On The Record: Broke Mokes

Dec. 27, 2013 | 0 Comments

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BY KALANI WILHELM / Special to the Star-Advertiser

Kickin’ cool raps from their shoes to their snapbacks keeps the Broke Mokes focused on music and celebrating good times in the 808 state. Ohana is the lifeblood and hip-hop is the vehicle of expression when it comes to the music pursuits of Sebastian “Koins” Veerman, Daeson “Dae1” Guillermo and Isaac “Izzy I AM” Makemau.

Their brand of feel good hip-hop is a blend of urban rhymes influenced by day-to-day island living. Being young and courageous with a go for broke, no scared, make the most of what you got mentality has the trio on top of their game.

“There is an energy here. An energy you can feel,” said Veerman. “From the MCs to the dancers, the DJs and the art. It’s all here, in this giant melting pot in the middle of the ocean.

“Hip-Hop is brewing in Hawaii, and as our own people become aware, soon will the world.”

The Broke Mokes. (Courtesy photo)

The Broke Mokes. (Courtesy photo)

Their current strides, wild style and refreshing way they mesh old school and new make the group from Kaneohe this blog’s choice for Hip-Hop Artists of the Year.

With friendship and music as their common ground, Broke Mokes formed in 2010 with little money in their pockets and a rhyming together on their minds. Well-informed and respectful of the OG artists who came before them, they remain loyal to their fans and stay true to their roots.

Guillermo met both Makemau and Veerman in middle school, while Veerman and Makemau met as freshmen at Castle High School. They were part of a larger group of friends who called themselves The Regulators, based on the iconic 1990s track by Warren G.

Guillermo said they really didn’t become tight friends until their senior year.

“Weʼve each been able to develop our own individual styles from our many influences, and molded that together to make music that represents who we are,” he said. “We will continue to remain positive and continue to grow, learn, represent and do what we love. Spreading our word and dropping good music.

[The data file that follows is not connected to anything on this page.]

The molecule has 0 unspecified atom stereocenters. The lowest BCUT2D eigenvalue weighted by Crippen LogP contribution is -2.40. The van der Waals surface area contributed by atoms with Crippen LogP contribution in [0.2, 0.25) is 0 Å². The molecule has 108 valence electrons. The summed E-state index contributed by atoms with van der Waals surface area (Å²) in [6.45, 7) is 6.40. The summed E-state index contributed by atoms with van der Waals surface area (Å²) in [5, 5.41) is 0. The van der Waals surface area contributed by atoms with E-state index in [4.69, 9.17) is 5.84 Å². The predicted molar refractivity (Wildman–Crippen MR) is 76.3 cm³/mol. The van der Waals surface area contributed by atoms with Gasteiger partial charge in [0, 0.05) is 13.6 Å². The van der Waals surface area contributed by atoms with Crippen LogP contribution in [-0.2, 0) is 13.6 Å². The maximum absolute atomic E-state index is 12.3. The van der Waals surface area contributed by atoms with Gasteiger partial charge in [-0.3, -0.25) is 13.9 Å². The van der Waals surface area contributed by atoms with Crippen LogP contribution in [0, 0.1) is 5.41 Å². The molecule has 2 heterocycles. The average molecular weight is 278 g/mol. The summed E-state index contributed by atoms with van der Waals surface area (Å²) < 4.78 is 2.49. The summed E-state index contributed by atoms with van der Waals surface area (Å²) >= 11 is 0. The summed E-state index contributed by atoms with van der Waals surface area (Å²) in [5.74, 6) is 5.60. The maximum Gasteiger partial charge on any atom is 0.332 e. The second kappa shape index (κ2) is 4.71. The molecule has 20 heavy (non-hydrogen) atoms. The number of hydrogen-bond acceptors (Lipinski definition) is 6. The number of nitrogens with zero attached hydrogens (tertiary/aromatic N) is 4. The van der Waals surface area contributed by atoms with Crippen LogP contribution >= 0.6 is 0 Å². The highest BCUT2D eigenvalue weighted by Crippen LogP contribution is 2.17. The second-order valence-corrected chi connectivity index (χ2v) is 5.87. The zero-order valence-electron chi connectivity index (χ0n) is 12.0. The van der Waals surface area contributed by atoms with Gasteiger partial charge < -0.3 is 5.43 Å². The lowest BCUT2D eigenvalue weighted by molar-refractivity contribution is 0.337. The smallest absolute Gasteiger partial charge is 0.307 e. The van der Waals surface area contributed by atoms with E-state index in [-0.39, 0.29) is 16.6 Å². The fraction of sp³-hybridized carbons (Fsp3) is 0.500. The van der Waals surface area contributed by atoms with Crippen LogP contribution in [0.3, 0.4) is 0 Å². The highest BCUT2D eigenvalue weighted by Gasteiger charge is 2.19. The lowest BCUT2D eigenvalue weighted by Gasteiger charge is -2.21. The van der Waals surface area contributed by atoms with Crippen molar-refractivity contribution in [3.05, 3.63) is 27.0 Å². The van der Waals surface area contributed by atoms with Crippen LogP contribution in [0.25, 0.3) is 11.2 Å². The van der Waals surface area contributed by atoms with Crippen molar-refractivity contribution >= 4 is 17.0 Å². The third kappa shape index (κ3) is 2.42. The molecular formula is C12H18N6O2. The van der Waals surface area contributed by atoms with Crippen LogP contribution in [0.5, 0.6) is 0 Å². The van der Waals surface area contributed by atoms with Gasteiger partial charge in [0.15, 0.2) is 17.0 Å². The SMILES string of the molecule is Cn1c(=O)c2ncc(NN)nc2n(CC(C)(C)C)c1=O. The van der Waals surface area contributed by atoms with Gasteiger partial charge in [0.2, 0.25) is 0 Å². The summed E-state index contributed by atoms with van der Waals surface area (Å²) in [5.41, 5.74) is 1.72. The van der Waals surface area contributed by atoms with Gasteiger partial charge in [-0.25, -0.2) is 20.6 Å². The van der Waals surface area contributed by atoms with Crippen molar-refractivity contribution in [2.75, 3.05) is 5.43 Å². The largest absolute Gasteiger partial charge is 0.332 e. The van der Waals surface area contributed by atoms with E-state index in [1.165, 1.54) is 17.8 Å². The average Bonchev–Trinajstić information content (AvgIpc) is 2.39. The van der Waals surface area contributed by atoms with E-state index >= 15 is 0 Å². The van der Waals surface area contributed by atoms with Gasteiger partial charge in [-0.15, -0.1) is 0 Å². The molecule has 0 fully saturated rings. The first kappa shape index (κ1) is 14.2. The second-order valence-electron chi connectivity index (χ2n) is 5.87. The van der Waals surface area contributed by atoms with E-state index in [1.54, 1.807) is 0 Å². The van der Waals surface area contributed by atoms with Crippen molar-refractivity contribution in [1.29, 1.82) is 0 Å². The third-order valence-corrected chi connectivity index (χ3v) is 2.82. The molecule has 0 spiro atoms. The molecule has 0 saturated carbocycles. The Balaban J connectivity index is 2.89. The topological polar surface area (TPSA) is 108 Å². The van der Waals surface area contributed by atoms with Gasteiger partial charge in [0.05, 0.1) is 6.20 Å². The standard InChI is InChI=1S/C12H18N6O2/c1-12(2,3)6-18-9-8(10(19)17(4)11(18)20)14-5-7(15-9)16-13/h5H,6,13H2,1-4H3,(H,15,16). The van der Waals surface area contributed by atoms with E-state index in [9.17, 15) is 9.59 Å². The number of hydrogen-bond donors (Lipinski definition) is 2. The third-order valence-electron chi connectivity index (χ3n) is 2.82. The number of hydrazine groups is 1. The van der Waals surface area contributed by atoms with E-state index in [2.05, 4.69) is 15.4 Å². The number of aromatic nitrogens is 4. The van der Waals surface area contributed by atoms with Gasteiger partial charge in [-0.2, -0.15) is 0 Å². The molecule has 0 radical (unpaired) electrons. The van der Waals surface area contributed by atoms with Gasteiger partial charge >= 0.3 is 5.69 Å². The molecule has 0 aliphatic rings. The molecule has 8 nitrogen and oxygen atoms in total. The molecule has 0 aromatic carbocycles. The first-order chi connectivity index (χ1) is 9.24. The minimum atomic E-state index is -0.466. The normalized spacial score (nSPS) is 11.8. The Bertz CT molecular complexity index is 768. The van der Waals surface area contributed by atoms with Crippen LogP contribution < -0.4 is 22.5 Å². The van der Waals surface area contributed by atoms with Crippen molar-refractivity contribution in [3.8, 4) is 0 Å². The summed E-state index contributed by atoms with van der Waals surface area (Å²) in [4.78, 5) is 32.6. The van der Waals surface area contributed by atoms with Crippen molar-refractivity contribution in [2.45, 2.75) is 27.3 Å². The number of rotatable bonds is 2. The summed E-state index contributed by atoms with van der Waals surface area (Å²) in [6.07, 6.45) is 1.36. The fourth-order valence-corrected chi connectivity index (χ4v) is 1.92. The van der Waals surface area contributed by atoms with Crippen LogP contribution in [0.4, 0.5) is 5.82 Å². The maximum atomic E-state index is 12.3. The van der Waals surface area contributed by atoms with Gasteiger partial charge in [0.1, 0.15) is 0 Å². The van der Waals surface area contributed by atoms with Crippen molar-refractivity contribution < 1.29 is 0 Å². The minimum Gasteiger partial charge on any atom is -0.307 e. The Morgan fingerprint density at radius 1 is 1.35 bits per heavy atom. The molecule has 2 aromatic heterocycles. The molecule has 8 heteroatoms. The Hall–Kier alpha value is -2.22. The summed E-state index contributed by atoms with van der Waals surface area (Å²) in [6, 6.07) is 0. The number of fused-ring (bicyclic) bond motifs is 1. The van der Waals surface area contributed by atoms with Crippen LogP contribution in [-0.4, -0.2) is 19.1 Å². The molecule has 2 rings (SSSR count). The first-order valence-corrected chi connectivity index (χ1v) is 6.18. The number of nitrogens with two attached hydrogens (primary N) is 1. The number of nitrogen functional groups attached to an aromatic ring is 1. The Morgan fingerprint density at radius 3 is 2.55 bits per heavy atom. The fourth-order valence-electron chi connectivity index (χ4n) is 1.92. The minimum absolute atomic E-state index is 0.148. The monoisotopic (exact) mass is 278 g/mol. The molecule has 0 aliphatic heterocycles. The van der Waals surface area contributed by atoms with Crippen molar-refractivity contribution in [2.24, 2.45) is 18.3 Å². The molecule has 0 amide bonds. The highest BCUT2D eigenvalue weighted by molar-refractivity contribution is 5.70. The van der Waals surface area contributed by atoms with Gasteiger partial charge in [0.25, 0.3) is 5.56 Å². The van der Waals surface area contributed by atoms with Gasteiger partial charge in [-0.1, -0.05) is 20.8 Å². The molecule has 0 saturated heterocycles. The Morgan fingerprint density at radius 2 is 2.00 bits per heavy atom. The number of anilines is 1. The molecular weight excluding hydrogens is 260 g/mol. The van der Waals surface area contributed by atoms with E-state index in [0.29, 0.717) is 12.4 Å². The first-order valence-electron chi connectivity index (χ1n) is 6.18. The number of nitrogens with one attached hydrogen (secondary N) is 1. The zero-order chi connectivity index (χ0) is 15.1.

“We rep for our ohana. Our ohana includes our immediate families, our friends, followers, supporters, sponsors and anyone who shows love. We have pride in the town we call home and we rep for those who share that pride,” said Guillermo.

On stage, the group rocks hard. The fun factor is never lost. Their youthful energy may throw people off, but they are far from reckless. With a hunger to make good music, they also exhibit humble appreciation for any success that comes their way.

“It is rare to hear a young hip-hop crew that can pull off the underground sound but yet can also do the newer style of rap,” said Justin “DJ Bone” Kaneshiro, host of the “Got Rice? Show” on college radio station KTUH-FM.

The Broke Mokes. (Courtesy photo)

The Broke Mokes. (Courtesy photo)

2013 was a year of growth, epic shows and the release of tons of new music, but one of the group’s biggest achievements away from performing was a guest speaker role at the University of Hawaii at Manoa. On stage, they represented Hawaii hip-hop in the finals of the Bacardi Oakheart “Iron Band Challenge,” competing against island, reggae and rock bands.

“Since being selected was based off support, it felt good to know that there are people who support us, that believe in us to represent not only hip-hop, but Hawaii Hip-Hop.” said Veerman. “It was a both privilege and an honor to be able to get up on that stage to represent and do what we do best — have fun making music.”

Although they were a bit overwhelmed in the finals and didn’t win, the opportunity to perform outside of their traditional boundaries proved to be valuable lesson in the importance of preparation and communication — not to mention a confidence boost.

“Overall it was an awesome and humbling experience, a learning experience, and having the chance to reach out to new people, open new doors and be heard; it drives our hunger even more,” said Makemau. “Its a been a constant motion of progress. Big or small each step has lead us to this moment.”

In the end, their aloha for what they do will never die and the most exciting part is, they’re just getting started.

“All three of us are individuals and when you put us together, it just so happens that we are able to make some pretty cool music and being able to pursue our goals, ambitions and dreams along side more then artists but friends from before any of this, is real dope,” Guillermo said.
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Kalani Wilhelm covers nightlife and music for the Pulse. Contact him via email or follow him on Twitter.

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